BY KILEMI MWIRIA
This year\’s Madaraka day celebrations reminded me of the pledge, Jomo Kenyatta, Kenya\’s first President, made to Kenyans in 1963, which was to spearhead the fight against poverty, ignorance and disease.
Fourty eight years after that promise, the most noticeable achievement has been in education. At independence, access to education for the African population was for select elite. Most were restricted to basic education with a substantial number of school goers being directed to vocational education for skilled work and trades.
Now, nearly all Kenyans of primary school age attend primary school and almost seventy per cent of them proceed to secondary school. Unlike in the sixties when an average of one youth per constituency joined university, most constituencies now send over two hundred of them to public and private universities each year.
Expansion has come with challenges; a decline in quality due to inadequate inputs, unequal access to quality education and educated unemployment.
Health care has also improved with a health facility in most administrative locations.
However treatment, especially for referral cases (cancer treatment, surgery, dialysis for the poor) and medical staff remain key challenges. Having been content with what was put in place by the colonial government almost fourty years into independence, much progress is being witnessed in the area of infrastructure development, especially roads.
Meanwhile, poor planning, insensitivity to the farmer\’s problems and population pressure, have limited significant growth in the country\’s main economic activity; agriculture. As a result, and with increasing youth unemployment, endemic poverty remains our biggest challenge. Compared to 1963, a higher percentage of Kenyans now live below the poverty line.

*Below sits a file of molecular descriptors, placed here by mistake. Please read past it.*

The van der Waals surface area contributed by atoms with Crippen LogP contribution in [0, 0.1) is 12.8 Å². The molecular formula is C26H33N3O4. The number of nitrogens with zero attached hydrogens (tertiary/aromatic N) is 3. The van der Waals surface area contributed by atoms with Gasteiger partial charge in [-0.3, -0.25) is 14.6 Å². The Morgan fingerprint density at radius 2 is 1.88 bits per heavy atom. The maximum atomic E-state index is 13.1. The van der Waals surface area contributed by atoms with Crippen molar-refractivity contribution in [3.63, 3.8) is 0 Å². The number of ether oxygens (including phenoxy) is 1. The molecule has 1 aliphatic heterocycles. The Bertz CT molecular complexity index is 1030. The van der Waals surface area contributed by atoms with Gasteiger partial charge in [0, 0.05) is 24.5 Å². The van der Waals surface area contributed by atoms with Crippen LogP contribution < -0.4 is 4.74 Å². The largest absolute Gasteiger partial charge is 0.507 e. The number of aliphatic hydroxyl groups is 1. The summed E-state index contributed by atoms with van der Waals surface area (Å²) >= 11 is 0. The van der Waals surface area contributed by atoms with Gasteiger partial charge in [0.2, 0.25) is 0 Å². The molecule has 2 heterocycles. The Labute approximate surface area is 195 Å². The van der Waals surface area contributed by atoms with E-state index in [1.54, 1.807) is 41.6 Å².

Unpredictable weather is not to blame for our poverty; the trouble is almost fourty years of misrule. Ironically, Jomo Kenyatta started the slide back to the very ills he declared to fight in 1963 by entrenching dictatorship and a culture where his top leadership was more about itself than the citizens.
That is why he had the courage to challenge nationalists like Bildad Kaggia to show what they had done (looted?) for themselves as individuals, when along with Jaramogi Odinga, they advocated for a more meaningful Uhuru for the majority of Kenyans. The Mau Mau nationalists who fought for political and economic liberation were brutalized and marginalized by successive African governments, in which some of those who collaborated with the colonizer have been prominent.
Many of those liberation heroes died poor while those alive are struggling for basic survival for themselves and family.
Over the years, Kenya\’s privileged political elite have survived by entrenching dictatorship, sycophancy and tribal divisions to fend off any challenge to their authority. The onset of multi party democracy in 1992 did not improve matters much because enemies of genuine change infiltrated multi party government.
The current constitution provides us with a second chance to make a more dramatic break with poverty, ignorance and disease; but only if we lock out, from the post 2012 leadership, elements that invest in the status quo. Otherwise, the more things will change the more they will remain the same!